Response To Education And Inspections Bill
The Bill was published on 28 February 2006. This note highlights some of the issues arising from the Bill, particularly in the context of the strategic role of local education authorities, and the new proposed “Trust Schools”.
The Safeguarding Vulnerable Groups Bill
The Safeguarding Vulnerable Groups Bill is a 58–page document published by the DfES to establish a centralised vetting system for people working with children and vulnerable adults.
Healthy Eating in Schools
This is a summary of a 22–page report is Ofsted’s response to the increasing public concern about the quality of children’s diets and rapidly increasing rates of child obesity. It assesses how schools have responded to guidance on school meals and healthier eating. Its findings are based on a small–scale survey of primary and secondary schools made in preparation for a major survey of food in schools to be carried out in 2006/07. Update Note: The full report is no longer available.
Minority Ethnic Pupils in Mainly White Schools
This is a summary of a 179–page publication of new guidelines for schools on tackling racist bullying by the DfES. Developed in partnership with anti–racist organisations, schools, local authorities, professional associations, community and voluntary sector groups and young people themselves, the guidelines offer suggestions for lessons, staff training and anti–bullying strategies to help schools identify and prevent racist bullying. Update Note: The full report is no longer available.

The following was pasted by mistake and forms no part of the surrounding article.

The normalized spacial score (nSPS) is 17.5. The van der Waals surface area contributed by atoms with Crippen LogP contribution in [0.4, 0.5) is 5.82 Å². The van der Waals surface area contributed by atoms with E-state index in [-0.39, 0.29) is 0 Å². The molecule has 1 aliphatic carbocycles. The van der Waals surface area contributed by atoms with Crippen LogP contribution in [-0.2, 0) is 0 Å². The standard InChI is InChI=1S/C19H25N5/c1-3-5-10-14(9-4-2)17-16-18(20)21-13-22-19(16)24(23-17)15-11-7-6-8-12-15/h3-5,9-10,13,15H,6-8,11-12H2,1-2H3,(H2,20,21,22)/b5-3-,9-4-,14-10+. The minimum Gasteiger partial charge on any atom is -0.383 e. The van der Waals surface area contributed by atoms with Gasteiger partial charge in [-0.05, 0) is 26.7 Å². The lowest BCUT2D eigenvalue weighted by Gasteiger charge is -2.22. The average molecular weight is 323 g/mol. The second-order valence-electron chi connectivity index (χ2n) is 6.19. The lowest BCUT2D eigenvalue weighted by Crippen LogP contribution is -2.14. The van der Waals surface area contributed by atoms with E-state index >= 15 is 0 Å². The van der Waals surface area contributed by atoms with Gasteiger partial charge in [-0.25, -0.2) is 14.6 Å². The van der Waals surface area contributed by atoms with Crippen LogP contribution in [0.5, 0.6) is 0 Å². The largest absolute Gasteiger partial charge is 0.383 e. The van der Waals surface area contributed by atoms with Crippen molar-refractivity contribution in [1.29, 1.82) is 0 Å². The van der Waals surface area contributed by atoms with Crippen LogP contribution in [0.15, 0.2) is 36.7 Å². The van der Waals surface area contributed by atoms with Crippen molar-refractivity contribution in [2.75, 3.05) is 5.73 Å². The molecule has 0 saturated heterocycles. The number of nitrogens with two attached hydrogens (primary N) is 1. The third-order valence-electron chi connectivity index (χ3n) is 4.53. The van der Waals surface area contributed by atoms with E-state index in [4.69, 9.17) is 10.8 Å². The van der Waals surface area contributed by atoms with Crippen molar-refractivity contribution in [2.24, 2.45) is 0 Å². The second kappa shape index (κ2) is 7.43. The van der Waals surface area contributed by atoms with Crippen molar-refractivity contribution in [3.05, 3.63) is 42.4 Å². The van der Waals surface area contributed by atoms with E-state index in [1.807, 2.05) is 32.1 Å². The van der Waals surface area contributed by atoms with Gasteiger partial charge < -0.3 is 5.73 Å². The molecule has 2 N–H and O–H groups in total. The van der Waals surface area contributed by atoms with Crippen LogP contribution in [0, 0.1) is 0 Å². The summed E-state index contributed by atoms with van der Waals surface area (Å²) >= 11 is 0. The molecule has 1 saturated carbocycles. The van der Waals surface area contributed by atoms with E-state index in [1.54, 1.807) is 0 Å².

Parents’ Satisfaction with Schools
This is a summary of a 16–page report which identifies factors that may influence parents’ satisfaction with schools. A number of inspection judgements, such as links with parents, overall effectiveness and quality of teaching and leadership are examined.
Independent Review of the Teaching of Early Reading
This is the final report by Jim Rose, reviewing the teaching of early reading, which sets out how children should be taught to read. The Rose report stresses that good teaching, attention to speaking and listening skills and the systematic learning of phonics are crucial to raising standards, with early interventions to prevent children from falling behind.